All this because I hadn’t considered the fact that nicotine could be the cause. Who would have guessed something like that was the key variable?
This just goes to show how correlation does not imply causation. It was also a good job I didn’t buy some blue light-blocking glasses after the second phase of my health experiments.
What I first thought was my reactive hypoglycemia, then thought was my PPPD, was, in fact, neither. The culprit for all my recent extreme problems was simply the fact I’d started using nicotine e-liquid to help me stay awake.
I never would have worked this out if I hadn’t decided to run these health experiments on myself to try to figure out what was going on.
I still have both reactive hypoglycemia and PPPD, and using my laptop does make my PPPD slightly worse, but nothing I can’t handle. If I have a hypo, then eventually anything I do slowly gets worse, which includes using a laptop.
But normally I’m fairly asymptomatic with my reactive hypoglycemia until I’m suddenly hit with feelings like I’m going to vomit or pass out. Sometimes I get a warning sign that this coming when I suddenly develop foggy thinking, which I can literally feel happen.
Only the introduction of nicotine e-liquid made it so it was impossible to do anything at all. I don’t know if it was exclusively the nicotine, or how it interacted with my other two conditions, but it clearly is the most important cause of the recent problems I’ve been having.
If you’ve become unwell, either mentally or physically, it can be useful to keep a record of things that have changed, triggers that might exist, when you eat, sleep, etc. to help you work out what might be a factor.
Doing this little test helped me figure out something that had drastically reduced my quality of life.
One last test I would like to do, and that’s to see if I can drink sugar-free drinks without a crash (hypo). A crash I had been assuming was due to drinking something sweet that didn’t have any sugar. But now seems likely that was also due to using nicotine e-liquid.
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Unwanted Life readers.
13 thoughts on “Health Experiments: An Investigation Into My Poor Health”
I’ve conducted several experiments of myself in the last few years. It was due to chronic GI issues and nothing was working or making it better. I cut out dairy, gluten and various other foods, until I was eating next to nothing and living on laxatives. Now that I’ve removed myself from a stressful workplace, it’s changes so much.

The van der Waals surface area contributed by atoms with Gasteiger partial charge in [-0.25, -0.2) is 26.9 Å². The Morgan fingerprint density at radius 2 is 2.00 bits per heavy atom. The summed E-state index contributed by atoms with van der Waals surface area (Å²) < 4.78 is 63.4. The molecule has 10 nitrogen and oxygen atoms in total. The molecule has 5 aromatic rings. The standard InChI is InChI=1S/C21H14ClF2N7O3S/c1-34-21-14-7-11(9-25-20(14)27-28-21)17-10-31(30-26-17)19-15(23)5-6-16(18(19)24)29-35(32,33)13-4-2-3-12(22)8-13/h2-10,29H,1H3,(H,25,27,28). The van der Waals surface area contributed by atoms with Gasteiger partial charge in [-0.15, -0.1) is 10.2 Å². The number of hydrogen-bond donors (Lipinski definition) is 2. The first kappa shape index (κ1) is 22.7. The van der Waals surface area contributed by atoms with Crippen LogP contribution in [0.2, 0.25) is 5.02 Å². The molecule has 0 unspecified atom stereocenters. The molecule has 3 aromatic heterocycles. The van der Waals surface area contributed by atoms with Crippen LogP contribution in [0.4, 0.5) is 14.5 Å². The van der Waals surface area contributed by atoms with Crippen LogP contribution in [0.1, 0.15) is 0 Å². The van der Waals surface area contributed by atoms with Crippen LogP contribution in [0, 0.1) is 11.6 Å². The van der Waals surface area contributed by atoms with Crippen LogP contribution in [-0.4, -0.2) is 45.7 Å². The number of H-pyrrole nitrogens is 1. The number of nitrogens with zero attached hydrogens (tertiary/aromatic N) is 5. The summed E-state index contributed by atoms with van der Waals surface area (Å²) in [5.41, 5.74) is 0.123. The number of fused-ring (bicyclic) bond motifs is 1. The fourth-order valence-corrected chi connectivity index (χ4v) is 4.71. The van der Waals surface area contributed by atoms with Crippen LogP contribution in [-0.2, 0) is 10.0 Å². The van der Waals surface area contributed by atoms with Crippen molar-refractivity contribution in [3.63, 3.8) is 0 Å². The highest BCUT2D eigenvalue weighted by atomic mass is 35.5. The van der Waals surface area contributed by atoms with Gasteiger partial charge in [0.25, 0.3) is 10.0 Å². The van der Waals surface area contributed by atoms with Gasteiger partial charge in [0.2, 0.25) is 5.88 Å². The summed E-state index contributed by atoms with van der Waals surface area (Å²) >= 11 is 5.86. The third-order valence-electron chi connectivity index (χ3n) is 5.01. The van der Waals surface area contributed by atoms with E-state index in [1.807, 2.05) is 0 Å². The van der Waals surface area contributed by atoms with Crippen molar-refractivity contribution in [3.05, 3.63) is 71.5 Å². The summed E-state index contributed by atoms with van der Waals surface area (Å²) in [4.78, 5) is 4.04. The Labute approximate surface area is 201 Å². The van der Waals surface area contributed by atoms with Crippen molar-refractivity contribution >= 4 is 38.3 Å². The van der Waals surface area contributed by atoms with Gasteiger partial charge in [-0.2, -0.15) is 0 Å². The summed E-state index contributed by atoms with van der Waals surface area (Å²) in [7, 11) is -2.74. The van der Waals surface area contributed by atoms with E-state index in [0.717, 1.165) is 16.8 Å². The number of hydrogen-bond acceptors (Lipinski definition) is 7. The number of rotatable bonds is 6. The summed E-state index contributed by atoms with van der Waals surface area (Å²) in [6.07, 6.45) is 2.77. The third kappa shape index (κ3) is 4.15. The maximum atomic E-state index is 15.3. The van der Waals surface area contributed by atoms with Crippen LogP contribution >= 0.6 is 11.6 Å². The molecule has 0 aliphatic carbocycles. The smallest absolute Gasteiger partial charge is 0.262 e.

It’s a good idea to keep a track of changes and try new things before giving up on yourself.
Have your chronic GI issues gone completely since leaving the stressful work environment? IBS can be made worse due to mental health and stress issues, or so I’ve been told by a number of doctors I’ve seen recently
Waiting on the results of medical tests is often the worst part – I know that I really struggle with being patient during that time. Sorry you had to go through all that testing.
The amount of chasing up I have to do using the various hospital PALS teams is super annoying. Still trying to track down results from a test from the start of the year
I admire you for taking things into your own hands but sorry you had to go through all those tests.
Congrats to you for taking your health into your own hands. we shoudn’t have to but we often do have to.
Some times it’s just quicker to do something’s yourself
I love how health focused you are and am so impressed at the inituative you’ve taken to figure out what is going on with your body. As someone who suffers from a chronic illness I know all to well how easy it is to just sit back and accept what’s happening and let someone else try to figure it out for you – but I also know how frustrating that is.
You’ve given me some interesting ideas to try here. I know we suffer from different things but our symptoms are similar. I’ll definitely be watching my sugar-free drink intake!
I’m glad my series of self tests might also help you with your own health
I’m not sure if you’ve tried it before or if you have a sensitivity to certain smells, but they can be somewhat stimulating. Peppermint for instance is believed to slow the release or cortisol and help people stay awake. Just sniffing it can help make you more alert. I use it to ease headaches and on particularly groggy mornings.
Just smelling it? I’ve not heard about that before, but I’d be interested in reading some scientific journals on the subject
Pure peppermint oil yes. A lot of the studies are on ingestion and uses for IBS but the scent can help increase alertness just sniffing straight out of the bottle. It’s pretty cool having a natural alternative. I carry it with me a lot.